The Secret Last Line

Secret last line 02You know how you sometimes hear those apocryphal stories about writers and writing: Ernest Hemingway’s wife leaving his entire manuscript on a train; Sherwood Anderson writing the bulk of Winesburg, Ohio, in the middle of the night and naked; Alice McDermott basing an uncompleted novel on one of my short stories?  Some are completely false (like the thing about Alice McDermott; I just really like her). But some are based in fact and a few of those happen to be completely true.

Here’s one I know is true: The very last line of my novel, Californium, is not the line with which I originally intended to end the book. I was struggling with exactly how to word that line and my editor at Plume solved my dilemma by striking it completely and ending on the penultimate line. I didn’t know things like that actually happened, and I wasn’t sure my editor was wrong to do it, so I got a second opinion from my other editor at Plume, and then my agent, and all agreed that the second-to-last line was the better line and the very last line should go.  At this point, it was hard to argue with people who had taken such care with my manuscript and, frankly, helped me make it a much better book than I ever could have written completely on my own, so I agreed and the last line was lost to history. Well, almost. I still have it saved on a draft of the novel.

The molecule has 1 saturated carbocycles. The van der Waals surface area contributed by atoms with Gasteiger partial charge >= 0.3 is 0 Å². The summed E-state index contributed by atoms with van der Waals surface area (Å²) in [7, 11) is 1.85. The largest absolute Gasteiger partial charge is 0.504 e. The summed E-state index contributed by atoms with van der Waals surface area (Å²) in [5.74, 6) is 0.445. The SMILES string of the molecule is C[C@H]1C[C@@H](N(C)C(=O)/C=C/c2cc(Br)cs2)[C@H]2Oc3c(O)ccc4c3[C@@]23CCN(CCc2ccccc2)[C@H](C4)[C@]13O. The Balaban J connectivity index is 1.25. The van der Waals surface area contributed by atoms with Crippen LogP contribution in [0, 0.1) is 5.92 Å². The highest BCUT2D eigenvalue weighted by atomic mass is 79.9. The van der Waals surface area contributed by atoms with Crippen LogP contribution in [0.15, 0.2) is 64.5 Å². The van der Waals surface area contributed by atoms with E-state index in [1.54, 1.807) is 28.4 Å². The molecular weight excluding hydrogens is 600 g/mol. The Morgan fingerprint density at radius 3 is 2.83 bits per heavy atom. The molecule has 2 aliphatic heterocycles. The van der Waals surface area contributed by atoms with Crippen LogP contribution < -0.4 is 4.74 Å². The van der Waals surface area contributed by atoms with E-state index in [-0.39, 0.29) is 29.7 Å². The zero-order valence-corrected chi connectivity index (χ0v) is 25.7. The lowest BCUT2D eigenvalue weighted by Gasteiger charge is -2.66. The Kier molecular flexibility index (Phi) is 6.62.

I’m never going to sneak into bookstores and pencil in that last line so people will know what it was. BUT, I am willing to reveal it to anyone who reads Californium, who cares to know, and (here comes the marketing pitch) who has bought Californium by July 31, 2016. (I know, to completely lose my soul I just need to add that operators are standing by and if you’re not completely satisfied you can send the book back at no cost and keep the steak knives as my gift to you). But, it would be kind of cool to know, wouldn’t it? Sort of a director’s cut of the book?

If you’re interested, I promise I won’t send the last line and spoil everything until after you’ve read the book. So if you think you’ll want to know, all you have to do is this:

  1. Buy Californium by July 31, 2016
  2. Save your receipt
  3. Either attach a dated receipt or a selfie with the book to r_dean_johnson@yahoo.com by September 30, 2016, and I’ll give up the goods

That’s it. You’ll help preserve a very minor part of literary history, and you’ll be able to say, “Thank God that guy had good editors” Or will you?  Maybe my instincts were right at first. Decide for yourself, then feel free to email me exactly what you think.

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